When Whitney Houston's first album in seven years arrives Monday, it'll launch what's sure to be one of the most closely watched comeback campaigns in decades.
Since the release of 2002's Just Whitney, Houston has had more publicity for personal drama - her rocky marriage to Bobby Brown, her stints in drug rehab - than for the formidable talents that brought the singer fame in the '80s. But industry insiders are rooting for Houston and seem cautiously optimistic that fans will be similarly inclined.
Certainly, Houston's label, Arista, is pulling out all the stops. Originally scheduled to arrive Sept. 1, I Look to You has been pushed up a day, which makes it eligible for next year's Grammy Awards and extends the window for crucial first-week sales.
Houston is set to tape a live performance Tuesday in Central Park to air the following day on Good Morning America, and she sits down for an interview with Oprah Winfrey on Sept. 14.
Clive Davis, who signed Houston as a teenager and oversaw her rise, enlisted top writers and producers, from younger urban icons such as StarGate and Akon to adult-contemporary giants Diane Warren and David Foster.
This summer, Davis held "listening sessions" in New York, Los Angeles and London, playing tracks for celebrities such as Alicia Keys, Stevie Wonder and Jane Fonda. "There was a roaring ovation after every song," he says. Several major media outlets, including USA TODAY, have given the album positive reviews.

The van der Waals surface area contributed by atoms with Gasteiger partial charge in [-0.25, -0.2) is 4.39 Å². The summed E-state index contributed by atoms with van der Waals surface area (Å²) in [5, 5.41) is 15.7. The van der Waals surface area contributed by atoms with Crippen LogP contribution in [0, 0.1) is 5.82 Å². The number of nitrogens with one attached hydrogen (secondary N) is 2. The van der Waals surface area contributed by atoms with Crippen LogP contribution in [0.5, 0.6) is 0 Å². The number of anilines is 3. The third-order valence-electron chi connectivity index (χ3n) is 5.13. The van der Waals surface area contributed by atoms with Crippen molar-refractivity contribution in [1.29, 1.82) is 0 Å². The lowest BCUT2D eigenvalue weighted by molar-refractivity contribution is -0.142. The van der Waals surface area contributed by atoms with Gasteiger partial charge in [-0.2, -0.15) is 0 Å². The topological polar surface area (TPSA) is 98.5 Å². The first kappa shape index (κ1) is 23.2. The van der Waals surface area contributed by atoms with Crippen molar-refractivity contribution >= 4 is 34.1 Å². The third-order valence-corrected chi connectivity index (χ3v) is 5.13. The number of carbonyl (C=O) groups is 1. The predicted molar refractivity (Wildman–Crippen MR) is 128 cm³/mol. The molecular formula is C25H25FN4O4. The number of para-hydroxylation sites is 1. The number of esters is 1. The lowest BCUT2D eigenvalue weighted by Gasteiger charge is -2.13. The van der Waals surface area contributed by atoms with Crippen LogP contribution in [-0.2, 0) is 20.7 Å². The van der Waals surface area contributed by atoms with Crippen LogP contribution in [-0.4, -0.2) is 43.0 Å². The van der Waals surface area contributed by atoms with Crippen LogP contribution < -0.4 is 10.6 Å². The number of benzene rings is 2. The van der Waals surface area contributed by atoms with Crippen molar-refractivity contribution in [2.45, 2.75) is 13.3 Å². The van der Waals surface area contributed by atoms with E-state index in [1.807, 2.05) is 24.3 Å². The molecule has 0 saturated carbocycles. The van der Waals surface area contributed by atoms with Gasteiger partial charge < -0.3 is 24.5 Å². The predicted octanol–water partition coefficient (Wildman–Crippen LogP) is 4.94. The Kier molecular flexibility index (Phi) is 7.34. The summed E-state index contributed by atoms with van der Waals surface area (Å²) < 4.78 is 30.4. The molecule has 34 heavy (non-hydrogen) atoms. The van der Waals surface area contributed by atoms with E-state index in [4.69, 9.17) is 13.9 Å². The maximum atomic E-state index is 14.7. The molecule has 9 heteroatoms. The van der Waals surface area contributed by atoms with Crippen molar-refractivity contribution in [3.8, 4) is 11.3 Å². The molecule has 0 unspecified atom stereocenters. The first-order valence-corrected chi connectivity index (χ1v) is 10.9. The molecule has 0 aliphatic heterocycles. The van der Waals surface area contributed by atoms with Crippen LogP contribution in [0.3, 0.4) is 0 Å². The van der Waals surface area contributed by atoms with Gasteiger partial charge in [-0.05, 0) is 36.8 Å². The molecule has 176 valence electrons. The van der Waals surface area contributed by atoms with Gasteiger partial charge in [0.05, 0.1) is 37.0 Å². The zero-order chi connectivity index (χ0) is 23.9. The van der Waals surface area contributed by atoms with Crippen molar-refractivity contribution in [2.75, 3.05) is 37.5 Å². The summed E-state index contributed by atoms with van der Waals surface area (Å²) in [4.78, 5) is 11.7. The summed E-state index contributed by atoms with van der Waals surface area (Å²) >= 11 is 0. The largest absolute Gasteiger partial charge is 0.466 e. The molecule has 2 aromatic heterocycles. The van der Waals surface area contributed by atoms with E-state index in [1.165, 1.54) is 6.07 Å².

The public reception will be more relevant to the album's success, of course. Singles I Look to You and Million Dollar Bill were, respectively, sent to urban radio in July and pop and rhythm formats in August. Both achieved most-added status. Davis points out that Bill "beat out Lady Gaga and Miley Cyrus on top 40, which has a young demographic."
With that kind of rollout, "I think (I Look to You) will be No. 1 the week it comes out," says Keith Caulfield, senior chart manager at Billboard. "And we should be surprised if it's not a solid seller going into Christmas."
Caulfield concedes that a solid seller in today's market isn't what it was at Houston's peak: "Find me an artist that could sell 10 million right now. But people who still buy albums, as opposed to iTune tracks, tend to be older consumers, and that could work in Whitney's favor."
So could positioning Houston as a survivor, says Rolling Stone contributing editor Anthony DeCurtis. "America loves a redemption story. If (Whitney) tells her story and seems in a good place, people will respond to that."
Warren has little doubt that fans will receive both Houston and her music with open arms.
"Look at what happened to Michael Jackson," Warren says. "That could have been Whitney if she hadn't straightened her life out. But she has, thank God, and we all want her to win."